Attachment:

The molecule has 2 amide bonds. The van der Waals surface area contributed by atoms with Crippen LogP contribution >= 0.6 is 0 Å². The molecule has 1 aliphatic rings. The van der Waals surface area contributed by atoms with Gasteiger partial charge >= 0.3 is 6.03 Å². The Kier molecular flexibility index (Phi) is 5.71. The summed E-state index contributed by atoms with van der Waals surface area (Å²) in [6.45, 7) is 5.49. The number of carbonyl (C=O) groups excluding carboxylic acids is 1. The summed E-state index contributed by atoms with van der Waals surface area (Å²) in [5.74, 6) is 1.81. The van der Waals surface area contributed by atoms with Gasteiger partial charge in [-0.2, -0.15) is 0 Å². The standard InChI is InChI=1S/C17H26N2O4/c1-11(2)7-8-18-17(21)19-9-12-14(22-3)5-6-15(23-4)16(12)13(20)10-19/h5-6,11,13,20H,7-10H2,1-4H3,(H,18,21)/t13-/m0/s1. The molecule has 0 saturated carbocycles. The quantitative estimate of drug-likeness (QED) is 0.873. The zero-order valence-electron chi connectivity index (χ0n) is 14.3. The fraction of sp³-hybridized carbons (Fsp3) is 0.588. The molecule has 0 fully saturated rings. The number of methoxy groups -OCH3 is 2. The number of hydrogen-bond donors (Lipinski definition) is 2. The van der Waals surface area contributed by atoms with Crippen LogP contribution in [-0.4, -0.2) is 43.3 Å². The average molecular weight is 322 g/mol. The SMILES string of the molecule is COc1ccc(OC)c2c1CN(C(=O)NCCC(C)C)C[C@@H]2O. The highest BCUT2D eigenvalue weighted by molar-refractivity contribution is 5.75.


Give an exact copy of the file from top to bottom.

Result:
The molecule has 2 amide bonds. The van der Waals surface area contributed by atoms with Crippen LogP contribution >= 0.6 is 0 Å². The molecule has 1 aliphatic rings. The van der Waals surface area contributed by atoms with Gasteiger partial charge >= 0.3 is 6.03 Å². The Kier molecular flexibility index (Phi) is 5.71. The summed E-state index contributed by atoms with van der Waals surface area (Å²) in [6.45, 7) is 5.49. The number of carbonyl (C=O) groups excluding carboxylic acids is 1. The summed E-state index contributed by atoms with van der Waals surface area (Å²) in [5.74, 6) is 1.81. The van der Waals surface area contributed by atoms with Gasteiger partial charge in [-0.2, -0.15) is 0 Å². The standard InChI is InChI=1S/C17H26N2O4/c1-11(2)7-8-18-17(21)19-9-12-14(22-3)5-6-15(23-4)16(12)13(20)10-19/h5-6,11,13,20H,7-10H2,1-4H3,(H,18,21)/t13-/m0/s1. The molecule has 0 saturated carbocycles. The quantitative estimate of drug-likeness (QED) is 0.873. The zero-order valence-electron chi connectivity index (χ0n) is 14.3. The fraction of sp³-hybridized carbons (Fsp3) is 0.588. The molecule has 0 fully saturated rings. The number of methoxy groups -OCH3 is 2. The number of hydrogen-bond donors (Lipinski definition) is 2. The van der Waals surface area contributed by atoms with Crippen LogP contribution in [-0.4, -0.2) is 43.3 Å². The average molecular weight is 322 g/mol. The SMILES string of the molecule is COc1ccc(OC)c2c1CN(C(=O)NCCC(C)C)C[C@@H]2O. The highest BCUT2D eigenvalue weighted by molar-refractivity contribution is 5.75.